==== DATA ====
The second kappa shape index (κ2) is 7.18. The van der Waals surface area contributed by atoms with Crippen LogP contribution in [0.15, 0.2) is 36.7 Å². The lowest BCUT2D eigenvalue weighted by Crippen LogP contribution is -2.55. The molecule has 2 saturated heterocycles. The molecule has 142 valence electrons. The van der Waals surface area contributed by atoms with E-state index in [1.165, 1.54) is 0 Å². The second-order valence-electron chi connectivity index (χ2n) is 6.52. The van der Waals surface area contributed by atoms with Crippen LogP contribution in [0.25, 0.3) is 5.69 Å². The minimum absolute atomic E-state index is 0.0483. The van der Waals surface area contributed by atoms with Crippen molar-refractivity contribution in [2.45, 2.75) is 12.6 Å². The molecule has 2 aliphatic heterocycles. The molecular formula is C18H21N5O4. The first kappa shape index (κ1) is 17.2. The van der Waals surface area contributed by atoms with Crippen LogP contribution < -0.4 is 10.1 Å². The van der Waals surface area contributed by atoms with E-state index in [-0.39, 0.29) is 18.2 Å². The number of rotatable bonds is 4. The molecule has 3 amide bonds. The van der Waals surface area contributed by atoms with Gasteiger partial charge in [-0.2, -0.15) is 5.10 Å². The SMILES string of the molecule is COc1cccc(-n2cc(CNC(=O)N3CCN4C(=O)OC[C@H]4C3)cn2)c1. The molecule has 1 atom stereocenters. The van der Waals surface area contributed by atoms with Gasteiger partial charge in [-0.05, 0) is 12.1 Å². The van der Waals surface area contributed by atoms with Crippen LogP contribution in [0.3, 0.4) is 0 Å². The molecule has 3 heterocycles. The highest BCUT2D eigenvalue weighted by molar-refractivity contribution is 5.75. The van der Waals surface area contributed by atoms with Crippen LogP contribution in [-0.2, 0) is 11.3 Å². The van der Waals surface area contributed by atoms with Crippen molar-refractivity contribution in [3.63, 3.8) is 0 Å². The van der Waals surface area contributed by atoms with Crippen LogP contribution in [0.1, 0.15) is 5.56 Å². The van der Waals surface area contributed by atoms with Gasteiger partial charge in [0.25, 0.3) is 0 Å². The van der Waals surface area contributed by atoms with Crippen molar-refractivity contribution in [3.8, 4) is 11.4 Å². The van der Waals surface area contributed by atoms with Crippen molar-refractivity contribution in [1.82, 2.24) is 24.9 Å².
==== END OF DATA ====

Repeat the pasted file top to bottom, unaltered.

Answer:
The second kappa shape index (κ2) is 7.18. The van der Waals surface area contributed by atoms with Crippen LogP contribution in [0.15, 0.2) is 36.7 Å². The lowest BCUT2D eigenvalue weighted by Crippen LogP contribution is -2.55. The molecule has 2 saturated heterocycles. The molecule has 142 valence electrons. The van der Waals surface area contributed by atoms with E-state index in [1.165, 1.54) is 0 Å². The second-order valence-electron chi connectivity index (χ2n) is 6.52. The van der Waals surface area contributed by atoms with Crippen LogP contribution in [0.25, 0.3) is 5.69 Å². The minimum absolute atomic E-state index is 0.0483. The van der Waals surface area contributed by atoms with Crippen molar-refractivity contribution in [2.45, 2.75) is 12.6 Å². The molecule has 2 aliphatic heterocycles. The molecular formula is C18H21N5O4. The first kappa shape index (κ1) is 17.2. The van der Waals surface area contributed by atoms with Crippen LogP contribution < -0.4 is 10.1 Å². The van der Waals surface area contributed by atoms with E-state index in [-0.39, 0.29) is 18.2 Å². The number of rotatable bonds is 4. The molecule has 3 amide bonds. The van der Waals surface area contributed by atoms with Gasteiger partial charge in [-0.2, -0.15) is 5.10 Å². The SMILES string of the molecule is COc1cccc(-n2cc(CNC(=O)N3CCN4C(=O)OC[C@H]4C3)cn2)c1. The molecule has 1 atom stereocenters. The van der Waals surface area contributed by atoms with Gasteiger partial charge in [-0.05, 0) is 12.1 Å². The van der Waals surface area contributed by atoms with Crippen LogP contribution in [0.3, 0.4) is 0 Å². The molecule has 3 heterocycles. The highest BCUT2D eigenvalue weighted by molar-refractivity contribution is 5.75. The van der Waals surface area contributed by atoms with Crippen LogP contribution in [-0.2, 0) is 11.3 Å². The van der Waals surface area contributed by atoms with Crippen molar-refractivity contribution in [3.63, 3.8) is 0 Å². The van der Waals surface area contributed by atoms with Crippen LogP contribution in [0.1, 0.15) is 5.56 Å². The van der Waals surface area contributed by atoms with Gasteiger partial charge in [0.25, 0.3) is 0 Å². The van der Waals surface area contributed by atoms with Crippen molar-refractivity contribution in [3.8, 4) is 11.4 Å². The van der Waals surface area contributed by atoms with Crippen molar-refractivity contribution in [1.82, 2.24) is 24.9 Å².